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Issue #851: November 12-18, 2023

Q: I have followed your column for years and learned so much! Thank you.  My question: I bought a new computer loaded with Windows 11. I wanted to use my old keyboard (Logictech SR 34 – about 7 years old) and bought a PS2 to USB converter to make it work. It didn’t. Bought two more converters to be sure the first one wasn’t defective. All that happened every time when the old keyboard was plugged in was that the lights for the keyboard settings flashed momentarily and then went out. Tried rebooting the computer with negative results. What can I do to activate the old keyboard? Thank you.

– Bill S.
Shalimar, Florida

A:  Congratulations on the new computer, Bill.  I’m a little surprised that it didn’t come with a keyboard, since most manufacturers bundle at least a cheap keyboard and mouse with a new computer.  After all, not everybody has existing hardware already on hand like you do.

It seems like you have some sort of personal attachment to that keyboard.  No problem here – I don’t judge.  I tend to develop such attachments to inanimate objects too, especially ones that perfectly suit my needs, and have served me well over time.  I’m guessing that’s where your desire to keep your reliable old keyboard friend stems from.  But I do need you to understand that from a technology perspective, your keyboard has been left in the dust bin of history.  Nevertheless, let’s talk a little about the tech.

The name PS/2 comes from the original computer that introduced it way back in 1987: the IBM Personal System/2.  On mice, the compact, round connector replaced (for the most part) the older 9-pin serial mouse connector, while on keyboards, it replaced the larger 5-pin DIN connector that IBM had used on its PC/AT platforms.  Electronically, PS/2 keyboards have a distinct communication protocol that uses two main signal lines: Data and Clock.  Both the keyboard, and the device it’s plugged into must implement the PS/2 protocol for the devices to talk to each other.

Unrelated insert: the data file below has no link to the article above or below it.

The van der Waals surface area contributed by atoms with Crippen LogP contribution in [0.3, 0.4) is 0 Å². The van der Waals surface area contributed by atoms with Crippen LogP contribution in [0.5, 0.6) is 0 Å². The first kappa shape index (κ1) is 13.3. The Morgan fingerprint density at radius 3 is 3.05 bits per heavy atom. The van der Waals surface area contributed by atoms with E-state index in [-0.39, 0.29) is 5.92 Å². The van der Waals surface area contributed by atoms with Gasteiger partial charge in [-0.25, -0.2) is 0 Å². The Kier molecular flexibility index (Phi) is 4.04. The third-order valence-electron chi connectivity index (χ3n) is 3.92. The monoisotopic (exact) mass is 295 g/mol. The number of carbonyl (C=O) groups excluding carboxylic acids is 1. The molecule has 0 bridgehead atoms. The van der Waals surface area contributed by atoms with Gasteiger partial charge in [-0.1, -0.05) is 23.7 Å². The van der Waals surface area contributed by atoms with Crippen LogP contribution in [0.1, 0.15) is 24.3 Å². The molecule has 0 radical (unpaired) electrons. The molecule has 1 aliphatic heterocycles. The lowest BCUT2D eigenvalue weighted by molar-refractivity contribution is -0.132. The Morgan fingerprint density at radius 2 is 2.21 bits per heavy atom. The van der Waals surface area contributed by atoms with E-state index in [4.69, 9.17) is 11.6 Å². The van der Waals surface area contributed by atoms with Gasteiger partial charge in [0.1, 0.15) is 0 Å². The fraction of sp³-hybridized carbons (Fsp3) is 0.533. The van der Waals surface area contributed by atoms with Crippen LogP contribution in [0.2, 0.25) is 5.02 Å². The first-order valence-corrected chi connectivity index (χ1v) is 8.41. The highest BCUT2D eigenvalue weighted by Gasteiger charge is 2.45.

USB ports are quite different.  Instead of simple data and clock lines, they have a programmable Universal Asynchronous Receiver-Transmitter, or UART chip that uses a driver to implement the protocol of whatever device connects to it (hence the U in USB – “Universal”).  Once the right protocol is in place, you can even look at the Windows Device Manager, and instead of showing a USB port, it will show the actual device that is connected to your computer. 

So, why won’t your adapter work?  Well, generally, those cheap little PS/2 to USB converters that you can buy off places like eBay and Amazon only change the shape of the plug and attempt to connect certain pins such as power and ground.  The presence of power is likely why your keyboard lights up briefly when it plugs in.  But PS/2 and USB are not electrically compatible with one another.  So, finding no PS/2 protocol on the port, the keyboard goes silent.

All is not lost if you’re determined to stick with that old keyboard.  What you need is a dedicated keyboard adapter that implements the PS/2 protocol on one side and the USB protocol on the other.  Think of it as a kind of go-between, or translator that does a programmatic job instead of just a simple electrical job.  You can get such an adapter for under $10 on Amazon.  Look for a device that has the USB plug with a short cord that enters a small box, maybe an inch or so square.  On the other side will be one, or possibly two cables with PS/2 ports.  The reason for two is that this is full PS/2 support for both mouse and keyboard.

With Black Friday shopping coming up, I would encourage you to consider retiring that old hardware and getting something new.  There are lots of nicer feature-packed options, out there, including many wireless keyboard/mouse combinations that have long-lasting batteries, and which free you from wires and the burden of obsolete tech.


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